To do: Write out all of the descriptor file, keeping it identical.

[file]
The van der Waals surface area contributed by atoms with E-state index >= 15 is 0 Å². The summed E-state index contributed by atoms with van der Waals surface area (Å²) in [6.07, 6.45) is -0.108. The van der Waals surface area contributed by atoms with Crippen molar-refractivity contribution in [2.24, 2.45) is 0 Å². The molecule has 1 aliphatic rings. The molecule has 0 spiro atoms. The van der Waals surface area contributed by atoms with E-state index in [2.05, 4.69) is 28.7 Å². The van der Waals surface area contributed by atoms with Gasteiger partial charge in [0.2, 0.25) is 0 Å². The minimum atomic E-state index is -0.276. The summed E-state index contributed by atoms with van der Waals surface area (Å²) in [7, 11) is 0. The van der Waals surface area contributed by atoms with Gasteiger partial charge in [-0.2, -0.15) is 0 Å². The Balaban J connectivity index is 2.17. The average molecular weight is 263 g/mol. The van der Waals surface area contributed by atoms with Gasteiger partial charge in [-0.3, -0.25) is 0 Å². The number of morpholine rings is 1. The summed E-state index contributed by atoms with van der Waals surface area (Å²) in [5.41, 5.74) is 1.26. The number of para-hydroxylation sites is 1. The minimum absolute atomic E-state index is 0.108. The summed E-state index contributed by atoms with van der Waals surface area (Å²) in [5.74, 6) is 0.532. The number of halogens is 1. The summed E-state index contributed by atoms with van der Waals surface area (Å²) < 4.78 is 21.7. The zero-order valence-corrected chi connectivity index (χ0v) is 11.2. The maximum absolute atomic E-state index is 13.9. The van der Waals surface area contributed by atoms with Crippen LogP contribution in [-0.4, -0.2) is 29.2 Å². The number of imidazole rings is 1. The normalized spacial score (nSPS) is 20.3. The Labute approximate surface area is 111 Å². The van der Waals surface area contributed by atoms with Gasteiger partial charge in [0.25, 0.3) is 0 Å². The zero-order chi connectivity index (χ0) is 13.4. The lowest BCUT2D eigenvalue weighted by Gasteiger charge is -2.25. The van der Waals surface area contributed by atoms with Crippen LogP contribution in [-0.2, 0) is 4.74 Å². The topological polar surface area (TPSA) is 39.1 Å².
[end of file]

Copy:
The van der Waals surface area contributed by atoms with E-state index >= 15 is 0 Å². The summed E-state index contributed by atoms with van der Waals surface area (Å²) in [6.07, 6.45) is -0.108. The van der Waals surface area contributed by atoms with Crippen molar-refractivity contribution in [2.24, 2.45) is 0 Å². The molecule has 1 aliphatic rings. The molecule has 0 spiro atoms. The van der Waals surface area contributed by atoms with E-state index in [2.05, 4.69) is 28.7 Å². The van der Waals surface area contributed by atoms with Gasteiger partial charge in [0.2, 0.25) is 0 Å². The minimum atomic E-state index is -0.276. The summed E-state index contributed by atoms with van der Waals surface area (Å²) in [7, 11) is 0. The van der Waals surface area contributed by atoms with Gasteiger partial charge in [-0.2, -0.15) is 0 Å². The Balaban J connectivity index is 2.17. The average molecular weight is 263 g/mol. The van der Waals surface area contributed by atoms with Gasteiger partial charge in [-0.3, -0.25) is 0 Å². The number of morpholine rings is 1. The summed E-state index contributed by atoms with van der Waals surface area (Å²) in [5.41, 5.74) is 1.26. The number of para-hydroxylation sites is 1. The minimum absolute atomic E-state index is 0.108. The summed E-state index contributed by atoms with van der Waals surface area (Å²) in [5.74, 6) is 0.532. The number of halogens is 1. The summed E-state index contributed by atoms with van der Waals surface area (Å²) < 4.78 is 21.7. The zero-order valence-corrected chi connectivity index (χ0v) is 11.2. The maximum absolute atomic E-state index is 13.9. The van der Waals surface area contributed by atoms with Crippen LogP contribution in [-0.4, -0.2) is 29.2 Å². The number of imidazole rings is 1. The normalized spacial score (nSPS) is 20.3. The Labute approximate surface area is 111 Å². The van der Waals surface area contributed by atoms with Gasteiger partial charge in [0.25, 0.3) is 0 Å². The zero-order chi connectivity index (χ0) is 13.4. The lowest BCUT2D eigenvalue weighted by Gasteiger charge is -2.25. The van der Waals surface area contributed by atoms with Crippen LogP contribution in [-0.2, 0) is 4.74 Å². The topological polar surface area (TPSA) is 39.1 Å².